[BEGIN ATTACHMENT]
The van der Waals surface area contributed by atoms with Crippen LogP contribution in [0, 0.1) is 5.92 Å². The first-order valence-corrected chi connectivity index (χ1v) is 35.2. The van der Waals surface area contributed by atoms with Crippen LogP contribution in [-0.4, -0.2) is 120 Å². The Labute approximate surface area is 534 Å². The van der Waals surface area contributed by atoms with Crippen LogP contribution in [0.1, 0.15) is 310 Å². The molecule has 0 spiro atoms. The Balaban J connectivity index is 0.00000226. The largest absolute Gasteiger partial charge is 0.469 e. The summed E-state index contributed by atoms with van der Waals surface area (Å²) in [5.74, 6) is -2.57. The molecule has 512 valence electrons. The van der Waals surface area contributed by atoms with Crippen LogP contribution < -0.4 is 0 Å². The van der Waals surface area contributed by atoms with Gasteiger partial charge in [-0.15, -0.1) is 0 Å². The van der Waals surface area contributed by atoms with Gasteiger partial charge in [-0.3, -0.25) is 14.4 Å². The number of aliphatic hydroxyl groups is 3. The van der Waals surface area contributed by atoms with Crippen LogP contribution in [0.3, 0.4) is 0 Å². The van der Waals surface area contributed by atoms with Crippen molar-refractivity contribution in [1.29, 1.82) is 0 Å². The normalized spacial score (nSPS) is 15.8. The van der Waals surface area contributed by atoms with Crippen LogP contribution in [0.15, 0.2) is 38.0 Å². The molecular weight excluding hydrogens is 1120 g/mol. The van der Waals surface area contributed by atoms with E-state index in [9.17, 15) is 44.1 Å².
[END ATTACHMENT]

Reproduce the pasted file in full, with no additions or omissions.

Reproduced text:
The van der Waals surface area contributed by atoms with Crippen LogP contribution in [0, 0.1) is 5.92 Å². The first-order valence-corrected chi connectivity index (χ1v) is 35.2. The van der Waals surface area contributed by atoms with Crippen LogP contribution in [-0.4, -0.2) is 120 Å². The Labute approximate surface area is 534 Å². The van der Waals surface area contributed by atoms with Crippen LogP contribution in [0.1, 0.15) is 310 Å². The molecule has 0 spiro atoms. The Balaban J connectivity index is 0.00000226. The largest absolute Gasteiger partial charge is 0.469 e. The summed E-state index contributed by atoms with van der Waals surface area (Å²) in [5.74, 6) is -2.57. The molecule has 512 valence electrons. The van der Waals surface area contributed by atoms with Crippen LogP contribution < -0.4 is 0 Å². The van der Waals surface area contributed by atoms with Gasteiger partial charge in [-0.15, -0.1) is 0 Å². The van der Waals surface area contributed by atoms with Gasteiger partial charge in [-0.3, -0.25) is 14.4 Å². The number of aliphatic hydroxyl groups is 3. The van der Waals surface area contributed by atoms with Crippen LogP contribution in [0.3, 0.4) is 0 Å². The van der Waals surface area contributed by atoms with Crippen molar-refractivity contribution in [1.29, 1.82) is 0 Å². The normalized spacial score (nSPS) is 15.8. The van der Waals surface area contributed by atoms with Crippen LogP contribution in [0.15, 0.2) is 38.0 Å². The molecular weight excluding hydrogens is 1120 g/mol. The van der Waals surface area contributed by atoms with E-state index in [9.17, 15) is 44.1 Å².